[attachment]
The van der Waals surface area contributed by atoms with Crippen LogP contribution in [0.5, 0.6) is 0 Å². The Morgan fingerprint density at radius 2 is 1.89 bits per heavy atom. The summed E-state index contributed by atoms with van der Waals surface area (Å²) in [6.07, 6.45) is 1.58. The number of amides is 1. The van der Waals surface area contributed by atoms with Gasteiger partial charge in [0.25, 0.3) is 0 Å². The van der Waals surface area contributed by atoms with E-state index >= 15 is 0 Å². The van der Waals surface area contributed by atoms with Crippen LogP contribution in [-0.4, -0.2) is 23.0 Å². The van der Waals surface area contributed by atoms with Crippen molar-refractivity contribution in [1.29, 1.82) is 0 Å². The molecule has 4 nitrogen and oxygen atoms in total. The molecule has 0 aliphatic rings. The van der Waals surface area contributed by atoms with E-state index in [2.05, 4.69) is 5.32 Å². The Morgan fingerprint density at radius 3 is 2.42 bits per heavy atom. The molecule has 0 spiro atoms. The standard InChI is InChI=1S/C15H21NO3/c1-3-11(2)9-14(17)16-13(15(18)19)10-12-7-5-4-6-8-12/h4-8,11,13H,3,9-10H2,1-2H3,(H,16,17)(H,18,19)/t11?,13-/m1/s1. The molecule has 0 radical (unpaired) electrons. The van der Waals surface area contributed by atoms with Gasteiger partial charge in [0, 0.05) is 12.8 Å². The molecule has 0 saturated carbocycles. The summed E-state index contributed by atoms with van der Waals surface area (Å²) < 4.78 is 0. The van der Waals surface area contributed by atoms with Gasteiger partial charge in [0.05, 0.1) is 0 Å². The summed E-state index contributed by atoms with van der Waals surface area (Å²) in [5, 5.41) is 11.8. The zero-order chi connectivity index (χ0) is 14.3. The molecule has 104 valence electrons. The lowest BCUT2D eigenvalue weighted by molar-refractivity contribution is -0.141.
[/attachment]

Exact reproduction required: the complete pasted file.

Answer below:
The van der Waals surface area contributed by atoms with Crippen LogP contribution in [0.5, 0.6) is 0 Å². The Morgan fingerprint density at radius 2 is 1.89 bits per heavy atom. The summed E-state index contributed by atoms with van der Waals surface area (Å²) in [6.07, 6.45) is 1.58. The number of amides is 1. The van der Waals surface area contributed by atoms with Gasteiger partial charge in [0.25, 0.3) is 0 Å². The van der Waals surface area contributed by atoms with E-state index >= 15 is 0 Å². The van der Waals surface area contributed by atoms with Crippen LogP contribution in [-0.4, -0.2) is 23.0 Å². The van der Waals surface area contributed by atoms with Crippen molar-refractivity contribution in [1.29, 1.82) is 0 Å². The molecule has 4 nitrogen and oxygen atoms in total. The molecule has 0 aliphatic rings. The van der Waals surface area contributed by atoms with E-state index in [2.05, 4.69) is 5.32 Å². The Morgan fingerprint density at radius 3 is 2.42 bits per heavy atom. The molecule has 0 spiro atoms. The standard InChI is InChI=1S/C15H21NO3/c1-3-11(2)9-14(17)16-13(15(18)19)10-12-7-5-4-6-8-12/h4-8,11,13H,3,9-10H2,1-2H3,(H,16,17)(H,18,19)/t11?,13-/m1/s1. The molecule has 0 radical (unpaired) electrons. The van der Waals surface area contributed by atoms with Gasteiger partial charge in [0, 0.05) is 12.8 Å². The molecule has 0 saturated carbocycles. The summed E-state index contributed by atoms with van der Waals surface area (Å²) < 4.78 is 0. The van der Waals surface area contributed by atoms with Gasteiger partial charge in [0.05, 0.1) is 0 Å². The summed E-state index contributed by atoms with van der Waals surface area (Å²) in [5, 5.41) is 11.8. The zero-order chi connectivity index (χ0) is 14.3. The molecule has 104 valence electrons. The lowest BCUT2D eigenvalue weighted by molar-refractivity contribution is -0.141.